Hippolyte Silvestre was born in 1827 near Nancy, France. He apprenticed at the Blaise workshop in Mirecourt in the early 1820s alongside his brother, Pierre Silvestre. Upon completion of his apprenticeship he moved to Paris in 1827 to work for J.B. Vuillaume, where he recieved significant training under Vuillaume’s expertise that would permeate his production for the rest of his career.
After two years with Vuillaume, Silvestre left Mirecourt to work with his brother in Lyon. Pierre and Hippolyte produced some of their best work during their years of collaboration and their firm, Silvestre Frères, was very successful. After 19 years working in Lyon, Hippolyte retired from the business and moved to Sommerviller. However, at the time of Pierre’s death in 1859, he began working again. Hippolyte ultimately passed down the workshop to his nephew Hippolyte Chrétien.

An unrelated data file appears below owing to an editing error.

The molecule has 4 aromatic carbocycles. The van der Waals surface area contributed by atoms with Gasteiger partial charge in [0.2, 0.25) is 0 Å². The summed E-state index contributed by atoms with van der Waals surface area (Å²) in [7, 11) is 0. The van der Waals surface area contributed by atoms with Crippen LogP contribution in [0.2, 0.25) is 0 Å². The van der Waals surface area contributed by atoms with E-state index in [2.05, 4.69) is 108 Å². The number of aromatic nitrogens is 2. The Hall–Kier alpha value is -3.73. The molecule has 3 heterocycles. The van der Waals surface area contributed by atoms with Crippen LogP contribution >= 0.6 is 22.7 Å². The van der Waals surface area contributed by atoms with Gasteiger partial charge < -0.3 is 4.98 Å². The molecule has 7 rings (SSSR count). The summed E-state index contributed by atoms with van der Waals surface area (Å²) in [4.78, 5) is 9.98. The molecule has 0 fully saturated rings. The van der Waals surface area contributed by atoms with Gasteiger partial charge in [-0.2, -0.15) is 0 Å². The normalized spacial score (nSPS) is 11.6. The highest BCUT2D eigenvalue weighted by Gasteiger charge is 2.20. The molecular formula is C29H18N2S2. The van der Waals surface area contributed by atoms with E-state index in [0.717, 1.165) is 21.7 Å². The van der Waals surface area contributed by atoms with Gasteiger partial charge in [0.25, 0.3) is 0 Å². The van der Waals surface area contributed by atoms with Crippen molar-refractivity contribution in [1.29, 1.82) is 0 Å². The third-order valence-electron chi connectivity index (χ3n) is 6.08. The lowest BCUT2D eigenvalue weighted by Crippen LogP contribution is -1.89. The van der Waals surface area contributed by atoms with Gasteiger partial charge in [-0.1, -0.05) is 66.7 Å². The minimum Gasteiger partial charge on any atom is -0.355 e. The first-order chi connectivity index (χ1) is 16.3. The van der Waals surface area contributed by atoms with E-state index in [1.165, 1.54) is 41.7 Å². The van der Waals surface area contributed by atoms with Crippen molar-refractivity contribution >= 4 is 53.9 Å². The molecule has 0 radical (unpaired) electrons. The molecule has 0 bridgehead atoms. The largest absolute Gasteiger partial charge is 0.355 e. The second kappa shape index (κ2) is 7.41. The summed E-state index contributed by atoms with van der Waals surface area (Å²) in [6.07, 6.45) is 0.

Hippolyte Silvestre made some of the finest instruments in 19th century France. He often copied Stradivari and Guarneri models, and his varnish is most often dark red. His work is sought after by professional musicians and collectors for its tone quality and outstanding workmanship.